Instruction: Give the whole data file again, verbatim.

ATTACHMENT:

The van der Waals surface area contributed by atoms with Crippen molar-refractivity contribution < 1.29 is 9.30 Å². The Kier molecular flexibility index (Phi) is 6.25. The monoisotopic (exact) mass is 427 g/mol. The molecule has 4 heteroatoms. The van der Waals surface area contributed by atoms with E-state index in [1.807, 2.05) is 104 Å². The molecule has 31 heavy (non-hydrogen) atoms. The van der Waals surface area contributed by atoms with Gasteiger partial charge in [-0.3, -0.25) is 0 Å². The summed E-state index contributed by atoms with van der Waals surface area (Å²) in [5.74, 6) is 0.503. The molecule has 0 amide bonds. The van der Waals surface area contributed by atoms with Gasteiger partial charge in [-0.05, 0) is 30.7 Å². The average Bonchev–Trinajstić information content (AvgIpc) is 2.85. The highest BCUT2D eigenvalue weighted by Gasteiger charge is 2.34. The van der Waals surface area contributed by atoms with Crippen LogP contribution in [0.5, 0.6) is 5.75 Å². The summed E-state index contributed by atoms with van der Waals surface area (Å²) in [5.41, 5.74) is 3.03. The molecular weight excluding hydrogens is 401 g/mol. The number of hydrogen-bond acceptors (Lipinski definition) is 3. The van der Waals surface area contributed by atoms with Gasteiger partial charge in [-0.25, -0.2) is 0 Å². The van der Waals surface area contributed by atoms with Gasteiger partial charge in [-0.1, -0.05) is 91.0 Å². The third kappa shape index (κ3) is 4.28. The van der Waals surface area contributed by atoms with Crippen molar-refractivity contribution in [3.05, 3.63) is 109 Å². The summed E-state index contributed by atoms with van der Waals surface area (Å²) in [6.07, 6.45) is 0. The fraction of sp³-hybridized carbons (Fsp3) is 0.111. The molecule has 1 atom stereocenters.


The van der Waals surface area contributed by atoms with Crippen molar-refractivity contribution < 1.29 is 9.30 Å². The Kier molecular flexibility index (Phi) is 6.25. The monoisotopic (exact) mass is 427 g/mol. The molecule has 4 heteroatoms. The van der Waals surface area contributed by atoms with E-state index in [1.807, 2.05) is 104 Å². The molecule has 31 heavy (non-hydrogen) atoms. The van der Waals surface area contributed by atoms with Gasteiger partial charge in [-0.3, -0.25) is 0 Å². The summed E-state index contributed by atoms with van der Waals surface area (Å²) in [5.74, 6) is 0.503. The molecule has 0 amide bonds. The van der Waals surface area contributed by atoms with Gasteiger partial charge in [-0.05, 0) is 30.7 Å². The average Bonchev–Trinajstić information content (AvgIpc) is 2.85. The highest BCUT2D eigenvalue weighted by Gasteiger charge is 2.34. The van der Waals surface area contributed by atoms with Crippen LogP contribution in [0.5, 0.6) is 5.75 Å². The summed E-state index contributed by atoms with van der Waals surface area (Å²) in [5.41, 5.74) is 3.03. The molecular weight excluding hydrogens is 401 g/mol. The number of hydrogen-bond acceptors (Lipinski definition) is 3. The van der Waals surface area contributed by atoms with Gasteiger partial charge in [-0.25, -0.2) is 0 Å². The van der Waals surface area contributed by atoms with Gasteiger partial charge in [-0.1, -0.05) is 91.0 Å². The third kappa shape index (κ3) is 4.28. The van der Waals surface area contributed by atoms with Crippen molar-refractivity contribution in [3.05, 3.63) is 109 Å². The summed E-state index contributed by atoms with van der Waals surface area (Å²) in [6.07, 6.45) is 0. The fraction of sp³-hybridized carbons (Fsp3) is 0.111. The molecule has 1 atom stereocenters.